Peace and Mind: Civilian Scholarship from Common Knowledge

Jeffrey M. Perl (Editor)

Research output: Book/ReportBookpeer-review


Addressed to veterans of the "culture wars" and their students, the essays collected here define and exemplify a genre of scholarship devoted to irenic ends and civil means. The humanities and human sciences are shown to employ concepts, strategies, and vocabularies more appropriate to martial than humanitarian pursuits. This war footing is especially inapt and regrettable in that contemporary anthropology, historiography, science studies, literary theory, sociology of knowledge, religious studies, psychology, and hermeneutics have developed a basis for more promising alternatives. Contemporary theory stipulates that opposites are mutually constituting, mutually deconstructing, and unendurably dependent, yet the theorists themselves have been embroiled in academic battles that belie the premises they defend. Clifford Geertz, Bruno Latour, Gianni Vattimo, Maya Jasanoff, Ulrich Beck, and other "civilian scholars" propose here that adversarial relationships be reconceived as dependencies (or covert agreements) and that scholarship recognize that enemies have agreed to fight rather than experience an ambivalence they share. If each party to a dispute is divided—divided as an individual—then words like "agreement," "disagreement," and "conflict" lose their usefulness in complex and subtle conversation. These sixteen case studies suggest that the terms now heard in such discussions are too primitive for use by intellectuals. Versions of all the essays in this volume appeared first in issues of the journal Common Knowledge published between 1992 and 2009. They appear together for the first time in this collection with a theoretical introduction and detailed analyses by the book's editor (who is also editor of Common Knowledge.)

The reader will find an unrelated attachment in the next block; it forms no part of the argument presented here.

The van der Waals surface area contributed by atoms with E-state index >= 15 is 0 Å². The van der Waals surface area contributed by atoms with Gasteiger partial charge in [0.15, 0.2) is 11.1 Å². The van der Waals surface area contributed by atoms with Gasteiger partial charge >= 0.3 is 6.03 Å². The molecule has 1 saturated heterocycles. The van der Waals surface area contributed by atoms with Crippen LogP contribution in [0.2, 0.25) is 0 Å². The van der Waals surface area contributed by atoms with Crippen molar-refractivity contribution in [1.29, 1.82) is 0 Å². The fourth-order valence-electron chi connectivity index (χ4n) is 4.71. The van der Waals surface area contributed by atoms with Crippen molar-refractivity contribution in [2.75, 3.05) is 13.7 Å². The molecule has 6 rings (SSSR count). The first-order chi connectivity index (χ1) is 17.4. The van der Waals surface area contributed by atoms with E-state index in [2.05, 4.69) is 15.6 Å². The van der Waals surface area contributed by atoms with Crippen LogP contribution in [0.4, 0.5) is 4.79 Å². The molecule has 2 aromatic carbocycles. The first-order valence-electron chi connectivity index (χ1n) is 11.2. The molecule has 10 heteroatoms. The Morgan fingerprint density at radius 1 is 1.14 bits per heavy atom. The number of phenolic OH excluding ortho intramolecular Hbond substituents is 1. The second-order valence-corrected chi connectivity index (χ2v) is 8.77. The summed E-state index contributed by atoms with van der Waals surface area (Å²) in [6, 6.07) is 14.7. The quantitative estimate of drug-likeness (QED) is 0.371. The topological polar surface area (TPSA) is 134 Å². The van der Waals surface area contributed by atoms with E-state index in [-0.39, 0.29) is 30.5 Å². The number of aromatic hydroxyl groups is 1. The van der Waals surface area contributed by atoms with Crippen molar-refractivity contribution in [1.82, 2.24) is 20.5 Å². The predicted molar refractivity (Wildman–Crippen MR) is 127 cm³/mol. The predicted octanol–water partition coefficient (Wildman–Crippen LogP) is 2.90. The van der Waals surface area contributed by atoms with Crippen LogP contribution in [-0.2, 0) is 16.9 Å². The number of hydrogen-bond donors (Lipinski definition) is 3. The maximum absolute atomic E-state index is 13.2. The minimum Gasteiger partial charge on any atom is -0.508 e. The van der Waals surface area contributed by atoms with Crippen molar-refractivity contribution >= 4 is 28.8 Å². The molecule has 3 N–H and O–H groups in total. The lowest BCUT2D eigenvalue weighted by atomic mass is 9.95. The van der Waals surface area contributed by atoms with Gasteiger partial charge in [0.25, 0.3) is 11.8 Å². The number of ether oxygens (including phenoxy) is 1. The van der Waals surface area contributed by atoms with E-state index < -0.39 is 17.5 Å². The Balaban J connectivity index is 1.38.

Original languageAmerican English
PublisherDavies Group
Number of pages452
ISBN (Print)1934542164, 978-1934542163
StatePublished - 2011


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